PSU LoL Spring Tournament, round 2: The machine gun technique

For the Vanguard’s second-round coverage of the spring tournament, we will continue on with our same two winning teams from last week and see who brought the wallop this week.

Fifty Shades of Thigh Highs vs. Don’t Ban Syndra: Game 1

In this best-of-three match, the two teams clashed hard and fast in games filled to the brim with non-stop action and constant poke, poke, poke, team fights.

The first game started off with bans of Jinx, Vladamir, Morgana, Warwick, Lucian and Brand. The picks were across the board and presumes these teams did their research and banned based on the other team’s best champs.

Don’t Ban Syndra went Janna/Siver bottom, Riven top, Lissandra mid, and a Vi Jungle. Reasonably tanky with good damage per second (DPS), mobility, slows and initiates.

Fifty Shades of Thigh Highs opposed them with Vayne/Nautilus bottom, Irelia top, Ahri mid and the big fat keg-cracking Gragas in the jungle for a fairly equal team, though possibly more burnable other than their dedicated tank Nautilus.

Fifty Shades started off pushing their lanes in a little harder—pulling in a few extra minion kills (CS or creep score), but also leaving them more open to ganks.

Vi used this to her advantage and, with her giant metal fisticuffs style, took a first-blood gank on Ahri while she piled on Lissandra, but Ahri’s ignite just barely ticked down Lissandra, leaving it a one for one.

In the early games the teams were playing fairly similar. Lanes were trading kills, and team fights were rarely outnumbered. Wards were being placed well by both sides, and there weren’t many surprises.

Fifty Shades did set up a tricky play at around thirteen minutes. Nautalus drew three of Don’t Ban Syndra’s team out of lane thinking they could take him, but when they engaged, Irelia teleported to a ward behind them and Vayne followed up out from the lane. The three converged on Syndra’s three, taking them off guard for two kills followed by a quick dragon slaying.

The rest of the game was continuously tight game play, but Fifty Shades came out ahead in the end: 21 kills to 7 and a surrender at 23 minutes.

Irelia really dominated in this game with 10 kills, she was formidable 1v1, and dangerous in team fights. Ahri’s DPS was also to be feared, and as always Gragas’s explosive kegs knocked enemies into places they did not want to be.

Don’t Ban Syndra worked well together and made no obvious mistakes during this game. Their picks and strategy were cautious but still willing to go in when needed. The cards were dealt, and every Fifty Shades member getting out of a fight with a sliver of health was a card taken from their deck.

Game 2

This game Fifty Shades banned Ahri, who they had done so well with the game before, making me think she was a champ that Don’t Ban Syndra’s mid lane summoner XXXIZ specialized in. The other two champs that excelled in the first game, Irelia and Vayne, were both banned as well, along with Jinx, Warwick and Lucian again.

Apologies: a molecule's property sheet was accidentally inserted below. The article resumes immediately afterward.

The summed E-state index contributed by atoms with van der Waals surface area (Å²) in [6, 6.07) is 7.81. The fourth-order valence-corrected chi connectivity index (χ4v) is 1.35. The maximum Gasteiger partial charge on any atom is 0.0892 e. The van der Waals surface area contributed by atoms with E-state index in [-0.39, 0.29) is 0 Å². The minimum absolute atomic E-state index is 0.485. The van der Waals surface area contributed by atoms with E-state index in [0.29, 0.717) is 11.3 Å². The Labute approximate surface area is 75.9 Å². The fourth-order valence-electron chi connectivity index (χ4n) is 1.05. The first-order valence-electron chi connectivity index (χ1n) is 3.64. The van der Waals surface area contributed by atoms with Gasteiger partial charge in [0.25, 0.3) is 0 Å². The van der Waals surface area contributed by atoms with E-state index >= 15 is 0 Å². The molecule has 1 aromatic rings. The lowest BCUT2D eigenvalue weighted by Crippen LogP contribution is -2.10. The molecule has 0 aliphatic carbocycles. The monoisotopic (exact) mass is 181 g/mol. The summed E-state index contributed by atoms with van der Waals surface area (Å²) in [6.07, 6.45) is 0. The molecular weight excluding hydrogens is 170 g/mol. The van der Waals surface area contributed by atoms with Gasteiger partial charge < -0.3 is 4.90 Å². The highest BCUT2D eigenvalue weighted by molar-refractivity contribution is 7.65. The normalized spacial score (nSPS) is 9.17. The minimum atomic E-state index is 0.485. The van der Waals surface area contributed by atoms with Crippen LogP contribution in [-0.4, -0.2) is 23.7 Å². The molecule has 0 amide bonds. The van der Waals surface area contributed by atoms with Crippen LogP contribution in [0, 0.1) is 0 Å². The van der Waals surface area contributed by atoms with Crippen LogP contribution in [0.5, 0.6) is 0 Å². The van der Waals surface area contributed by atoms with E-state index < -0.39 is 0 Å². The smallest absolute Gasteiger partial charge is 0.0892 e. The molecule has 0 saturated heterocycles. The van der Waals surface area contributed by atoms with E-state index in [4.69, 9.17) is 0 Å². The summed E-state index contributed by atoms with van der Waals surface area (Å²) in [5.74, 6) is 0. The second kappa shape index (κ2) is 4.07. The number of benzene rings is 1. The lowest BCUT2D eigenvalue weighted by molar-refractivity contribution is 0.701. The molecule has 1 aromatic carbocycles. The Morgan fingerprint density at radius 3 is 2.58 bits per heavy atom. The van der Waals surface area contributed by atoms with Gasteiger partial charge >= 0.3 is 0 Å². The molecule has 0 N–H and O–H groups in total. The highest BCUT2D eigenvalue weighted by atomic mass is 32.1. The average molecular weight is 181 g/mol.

The lineup for Fifty Shades was LeBlanc mid, Olaf top, Hecarim Jung and Draven/Vel’Koz bottom—a very odd support pick. Vel’Koz certainly has all the knock-ups and slows needed, but could he be effective without the CS he would normally get as a mid laner?

Their strategy was clear from their picks, Fifty Shades was going for massive DPS. The question is if such an aggressive strategy was too risky.

Don’t Ban Syndra, on the other hand, also had a high DPS team but a little more tricky to play. They went with an Orianna mid who can shield and deal out the damage, Riven top, the demonic laughing scarecrow Fiddlesticks jungle, whose ultimate can decimate an entire team so long as he can live through it, and Graves/Leona bottom.

As was seen in last week’s match with TSYM, Sulamadora, who played Fiddle, again went into Fifty Shades’ jungle to steal their first blue and gromp mobs. This time he gets away with it, severely disabling Hecarim’s start.

Fifty Shades drew first blood this game with two kills top lane. Olaf’s near-dead DPS was still high enough to burn down Riven, and Hecarim charged in to finish off the attempted Fiddle gank and save Olaf.

Hecarim’s charge played heavy into this game, allowing him to surprise the enemy team from such a long distance. He seemed always to be there when they wanted him least, and his high dps disabled escapes that might have happened otherwise.

The unstoppable train that was (Br)Olaf, with his Bud Light, frat-boy drinking helmet, was unmatchable throughout the game.

Olaf epitomized their team—the brute force model—all in with max DPS up until someone dies. This play style overtook the trickier game play of Don’t Ban Syndra picks of Fiddle and Orianna. At 10 minutes Fifty Shades was up 8–1, mostly from jungle and top killings.

Mid and bottom for Fifty Shades were winning their lanes as well. Blame it on a boost of confidence from the first game, but they were on a roll.
The game ended with LeBlanc 14/4/20, Hecarim 11/4/5, Draven 14/9/12, Olaf 18/5/8 and Vel’Koz 2/3/22.

With an 18,000 gold lead (an absurdly huge amount), Fifty Shades took an ace and recalled to base, clearly enjoying giving Don’t Ban Syndra the beating that they were, and dragging out the end, maybe trying to force a second surrender.

The impending doom of this match went on for far too long, but with a final Barron and the expected meat grinder of minions, and a full five-up team, they finished off the base at 36 minutes.

It would have been satisfying to see the scarecrow tear it up with his murder of crows surrounding him, a chaos twister of fear and damage galore, but Olaf’s constant “Brooooo” as he hammered multiple enemies at a time sufficed.